You've probably seen ability checks like this throughout the game:
There are three separate factors at work here -- a Difficulty Class (DC), a number of static or semi-variable modifiers (like Guidance), and a 20-sided die to serve as the catalyst for random chance.
Functionally, this is very simple:
- Roll the d20
- add the modifiers
- compare to the DC
Attack Rolls work the exact same way, though rather than "Difficulty Class", use "Armor Class" (AC) instead. Regardless, this value can be viewed via the "Examine" menu. (Right-click an enemy on the PC version)
The modifiers are on the character making their attack. If you open a character's inventory, you will see an "Attack Bonus" that corresponds to their currently equipped weapon(s).
So if Shadowheart were to make a mace attack against Cyrel, we'd roll a d20, add 2, and compare that to Cyrel's AC. If that number is 10 or more, the attack hits, and damage is rolled.
Damage is calculated much the same way -- though instead of rolling a d20, you roll one or more different dice depending on the weapon itself. Shadowheart's mace, for instance, is a 1d6. Comparatively, a Githyanki greatsword, is 2d6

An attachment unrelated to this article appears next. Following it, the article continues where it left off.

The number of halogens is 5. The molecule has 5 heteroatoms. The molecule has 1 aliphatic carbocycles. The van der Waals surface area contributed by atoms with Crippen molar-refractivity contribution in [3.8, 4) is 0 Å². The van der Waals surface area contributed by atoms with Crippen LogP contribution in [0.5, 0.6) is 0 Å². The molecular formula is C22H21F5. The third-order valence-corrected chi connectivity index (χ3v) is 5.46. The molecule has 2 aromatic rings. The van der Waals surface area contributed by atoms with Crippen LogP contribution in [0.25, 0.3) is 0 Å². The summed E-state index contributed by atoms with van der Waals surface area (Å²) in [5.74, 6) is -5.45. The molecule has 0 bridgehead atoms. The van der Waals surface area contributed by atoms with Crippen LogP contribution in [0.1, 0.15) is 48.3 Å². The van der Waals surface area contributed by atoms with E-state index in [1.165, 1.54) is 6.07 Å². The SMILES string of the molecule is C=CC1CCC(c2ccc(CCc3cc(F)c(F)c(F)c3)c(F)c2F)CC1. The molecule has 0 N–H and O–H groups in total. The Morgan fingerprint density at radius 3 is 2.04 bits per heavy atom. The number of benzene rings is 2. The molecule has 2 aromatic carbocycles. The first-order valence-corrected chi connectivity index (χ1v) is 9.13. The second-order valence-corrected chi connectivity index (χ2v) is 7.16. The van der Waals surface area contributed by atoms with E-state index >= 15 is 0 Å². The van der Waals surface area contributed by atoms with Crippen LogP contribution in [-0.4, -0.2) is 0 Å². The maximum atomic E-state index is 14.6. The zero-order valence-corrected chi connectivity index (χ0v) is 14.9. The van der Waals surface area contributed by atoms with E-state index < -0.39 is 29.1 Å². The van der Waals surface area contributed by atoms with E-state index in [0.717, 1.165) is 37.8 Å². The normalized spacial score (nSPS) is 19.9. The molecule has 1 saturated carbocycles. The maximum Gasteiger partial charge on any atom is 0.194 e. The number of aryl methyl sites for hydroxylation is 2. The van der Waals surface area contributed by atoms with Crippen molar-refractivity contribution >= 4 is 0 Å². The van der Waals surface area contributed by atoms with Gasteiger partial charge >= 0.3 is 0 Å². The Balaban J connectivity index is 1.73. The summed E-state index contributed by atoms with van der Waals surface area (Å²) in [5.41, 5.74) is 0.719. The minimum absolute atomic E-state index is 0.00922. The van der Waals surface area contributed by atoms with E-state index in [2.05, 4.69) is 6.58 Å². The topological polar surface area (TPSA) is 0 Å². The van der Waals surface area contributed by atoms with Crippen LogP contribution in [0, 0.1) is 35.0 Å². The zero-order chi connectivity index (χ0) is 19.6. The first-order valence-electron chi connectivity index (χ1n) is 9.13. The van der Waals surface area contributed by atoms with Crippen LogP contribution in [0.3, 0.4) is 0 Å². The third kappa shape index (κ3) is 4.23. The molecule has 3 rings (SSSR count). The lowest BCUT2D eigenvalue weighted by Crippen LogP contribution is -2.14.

Spell attacks function identically (though make use of a different set of modifiers).
One final note -- rolling a 20 on the attack is a "Critical Hit". In such a case, you double the number of damage dice, whatever they are (2d6 in the case of Shadowheart's Mace, or 4d6 for Lae'zel's Greatsword).
And as a counterpoint to that, rolling a 1 on the attack is a "Critical Miss". Such an attempt will always result in a miss, even if the bonus would otherwise beat the AC.
While the actual calculations can get much more complicated as various buffs and abilities are added on, this is the core of the system, and hopefully helps shed light as to what's been implemented behind the screen (so to speak).